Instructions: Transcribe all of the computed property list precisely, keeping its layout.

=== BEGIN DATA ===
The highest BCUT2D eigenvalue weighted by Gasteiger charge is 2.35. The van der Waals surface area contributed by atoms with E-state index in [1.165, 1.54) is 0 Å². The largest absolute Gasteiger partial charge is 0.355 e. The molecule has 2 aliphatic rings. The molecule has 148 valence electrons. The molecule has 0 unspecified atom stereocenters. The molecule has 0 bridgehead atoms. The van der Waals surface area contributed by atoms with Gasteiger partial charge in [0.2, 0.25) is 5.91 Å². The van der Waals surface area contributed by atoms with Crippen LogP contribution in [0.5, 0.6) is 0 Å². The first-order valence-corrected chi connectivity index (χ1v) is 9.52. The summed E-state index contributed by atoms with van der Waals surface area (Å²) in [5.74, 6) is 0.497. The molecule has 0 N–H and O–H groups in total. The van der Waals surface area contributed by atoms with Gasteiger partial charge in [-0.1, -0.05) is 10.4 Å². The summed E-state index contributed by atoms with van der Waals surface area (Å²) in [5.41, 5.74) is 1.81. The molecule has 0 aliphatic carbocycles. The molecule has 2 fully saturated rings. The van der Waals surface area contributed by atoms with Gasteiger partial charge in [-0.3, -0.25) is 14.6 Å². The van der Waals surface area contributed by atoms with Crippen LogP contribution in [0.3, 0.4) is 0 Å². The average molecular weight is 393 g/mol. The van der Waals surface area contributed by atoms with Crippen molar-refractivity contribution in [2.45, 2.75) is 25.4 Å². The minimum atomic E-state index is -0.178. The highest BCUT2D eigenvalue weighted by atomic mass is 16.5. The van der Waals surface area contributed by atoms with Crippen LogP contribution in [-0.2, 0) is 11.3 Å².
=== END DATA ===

The highest BCUT2D eigenvalue weighted by Gasteiger charge is 2.35. The van der Waals surface area contributed by atoms with E-state index in [1.165, 1.54) is 0 Å². The largest absolute Gasteiger partial charge is 0.355 e. The molecule has 2 aliphatic rings. The molecule has 148 valence electrons. The molecule has 0 unspecified atom stereocenters. The molecule has 0 bridgehead atoms. The van der Waals surface area contributed by atoms with Gasteiger partial charge in [0.2, 0.25) is 5.91 Å². The van der Waals surface area contributed by atoms with Crippen LogP contribution in [0.5, 0.6) is 0 Å². The first-order valence-corrected chi connectivity index (χ1v) is 9.52. The summed E-state index contributed by atoms with van der Waals surface area (Å²) in [5.74, 6) is 0.497. The molecule has 0 N–H and O–H groups in total. The van der Waals surface area contributed by atoms with Gasteiger partial charge in [-0.1, -0.05) is 10.4 Å². The summed E-state index contributed by atoms with van der Waals surface area (Å²) in [5.41, 5.74) is 1.81. The molecule has 0 aliphatic carbocycles. The molecule has 2 fully saturated rings. The van der Waals surface area contributed by atoms with Gasteiger partial charge in [-0.3, -0.25) is 14.6 Å². The van der Waals surface area contributed by atoms with Crippen LogP contribution in [0.3, 0.4) is 0 Å². The average molecular weight is 393 g/mol. The van der Waals surface area contributed by atoms with Crippen molar-refractivity contribution in [2.45, 2.75) is 25.4 Å². The minimum atomic E-state index is -0.178. The highest BCUT2D eigenvalue weighted by atomic mass is 16.5. The van der Waals surface area contributed by atoms with Crippen LogP contribution in [-0.2, 0) is 11.3 Å².